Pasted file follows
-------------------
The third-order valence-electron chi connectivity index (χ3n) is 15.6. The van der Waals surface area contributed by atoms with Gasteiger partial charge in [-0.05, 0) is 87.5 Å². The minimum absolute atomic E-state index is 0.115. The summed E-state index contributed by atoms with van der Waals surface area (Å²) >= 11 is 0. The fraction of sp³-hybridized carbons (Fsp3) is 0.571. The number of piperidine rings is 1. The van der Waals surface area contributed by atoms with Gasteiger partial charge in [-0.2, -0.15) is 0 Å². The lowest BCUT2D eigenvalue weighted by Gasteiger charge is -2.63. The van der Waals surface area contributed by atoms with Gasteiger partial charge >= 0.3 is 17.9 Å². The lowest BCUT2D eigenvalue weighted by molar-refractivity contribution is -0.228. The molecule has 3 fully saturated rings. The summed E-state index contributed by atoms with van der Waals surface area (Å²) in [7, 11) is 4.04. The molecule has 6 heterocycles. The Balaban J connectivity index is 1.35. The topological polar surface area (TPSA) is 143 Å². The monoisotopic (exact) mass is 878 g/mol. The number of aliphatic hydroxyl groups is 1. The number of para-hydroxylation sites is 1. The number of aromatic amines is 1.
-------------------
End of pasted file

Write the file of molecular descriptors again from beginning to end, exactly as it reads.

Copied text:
The third-order valence-electron chi connectivity index (χ3n) is 15.6. The van der Waals surface area contributed by atoms with Gasteiger partial charge in [-0.05, 0) is 87.5 Å². The minimum absolute atomic E-state index is 0.115. The summed E-state index contributed by atoms with van der Waals surface area (Å²) >= 11 is 0. The fraction of sp³-hybridized carbons (Fsp3) is 0.571. The number of piperidine rings is 1. The van der Waals surface area contributed by atoms with Gasteiger partial charge in [-0.2, -0.15) is 0 Å². The lowest BCUT2D eigenvalue weighted by Gasteiger charge is -2.63. The van der Waals surface area contributed by atoms with Gasteiger partial charge >= 0.3 is 17.9 Å². The lowest BCUT2D eigenvalue weighted by molar-refractivity contribution is -0.228. The molecule has 3 fully saturated rings. The summed E-state index contributed by atoms with van der Waals surface area (Å²) in [7, 11) is 4.04. The molecule has 6 heterocycles. The Balaban J connectivity index is 1.35. The topological polar surface area (TPSA) is 143 Å². The monoisotopic (exact) mass is 878 g/mol. The number of aliphatic hydroxyl groups is 1. The number of para-hydroxylation sites is 1. The number of aromatic amines is 1.